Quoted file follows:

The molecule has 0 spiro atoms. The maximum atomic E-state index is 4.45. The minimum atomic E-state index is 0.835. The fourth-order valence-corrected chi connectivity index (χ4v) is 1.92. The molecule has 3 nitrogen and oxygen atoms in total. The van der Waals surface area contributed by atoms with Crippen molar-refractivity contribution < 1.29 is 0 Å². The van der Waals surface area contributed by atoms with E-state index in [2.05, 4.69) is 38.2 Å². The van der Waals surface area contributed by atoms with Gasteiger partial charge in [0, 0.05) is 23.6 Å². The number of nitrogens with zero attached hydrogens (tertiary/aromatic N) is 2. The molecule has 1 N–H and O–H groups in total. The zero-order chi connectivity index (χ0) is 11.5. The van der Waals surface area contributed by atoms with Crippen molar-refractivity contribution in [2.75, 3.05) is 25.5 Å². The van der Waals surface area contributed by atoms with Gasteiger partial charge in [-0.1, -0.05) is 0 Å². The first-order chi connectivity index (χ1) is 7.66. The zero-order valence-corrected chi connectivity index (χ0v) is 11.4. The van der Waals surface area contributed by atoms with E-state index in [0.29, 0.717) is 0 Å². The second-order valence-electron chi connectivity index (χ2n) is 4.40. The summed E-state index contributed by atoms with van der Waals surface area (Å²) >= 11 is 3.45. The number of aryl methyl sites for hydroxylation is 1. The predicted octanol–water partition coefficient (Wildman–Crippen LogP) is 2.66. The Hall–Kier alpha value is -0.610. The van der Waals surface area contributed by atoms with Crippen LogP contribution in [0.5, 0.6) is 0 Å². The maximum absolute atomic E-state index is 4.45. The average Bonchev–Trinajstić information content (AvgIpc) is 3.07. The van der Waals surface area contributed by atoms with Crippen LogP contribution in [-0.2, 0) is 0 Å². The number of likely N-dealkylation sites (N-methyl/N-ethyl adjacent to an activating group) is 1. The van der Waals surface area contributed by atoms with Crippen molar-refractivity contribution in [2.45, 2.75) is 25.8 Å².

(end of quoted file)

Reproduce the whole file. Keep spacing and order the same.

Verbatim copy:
The molecule has 0 spiro atoms. The maximum atomic E-state index is 4.45. The minimum atomic E-state index is 0.835. The fourth-order valence-corrected chi connectivity index (χ4v) is 1.92. The molecule has 3 nitrogen and oxygen atoms in total. The van der Waals surface area contributed by atoms with Crippen molar-refractivity contribution < 1.29 is 0 Å². The van der Waals surface area contributed by atoms with E-state index in [2.05, 4.69) is 38.2 Å². The van der Waals surface area contributed by atoms with Gasteiger partial charge in [0, 0.05) is 23.6 Å². The number of nitrogens with zero attached hydrogens (tertiary/aromatic N) is 2. The molecule has 1 N–H and O–H groups in total. The zero-order chi connectivity index (χ0) is 11.5. The van der Waals surface area contributed by atoms with Crippen molar-refractivity contribution in [2.75, 3.05) is 25.5 Å². The van der Waals surface area contributed by atoms with Gasteiger partial charge in [-0.1, -0.05) is 0 Å². The first-order chi connectivity index (χ1) is 7.66. The zero-order valence-corrected chi connectivity index (χ0v) is 11.4. The van der Waals surface area contributed by atoms with E-state index in [0.29, 0.717) is 0 Å². The second-order valence-electron chi connectivity index (χ2n) is 4.40. The summed E-state index contributed by atoms with van der Waals surface area (Å²) >= 11 is 3.45. The number of aryl methyl sites for hydroxylation is 1. The predicted octanol–water partition coefficient (Wildman–Crippen LogP) is 2.66. The Hall–Kier alpha value is -0.610. The van der Waals surface area contributed by atoms with Crippen LogP contribution in [0.5, 0.6) is 0 Å². The maximum absolute atomic E-state index is 4.45. The average Bonchev–Trinajstić information content (AvgIpc) is 3.07. The van der Waals surface area contributed by atoms with Crippen LogP contribution in [-0.2, 0) is 0 Å². The number of likely N-dealkylation sites (N-methyl/N-ethyl adjacent to an activating group) is 1. The van der Waals surface area contributed by atoms with Crippen molar-refractivity contribution in [2.45, 2.75) is 25.8 Å².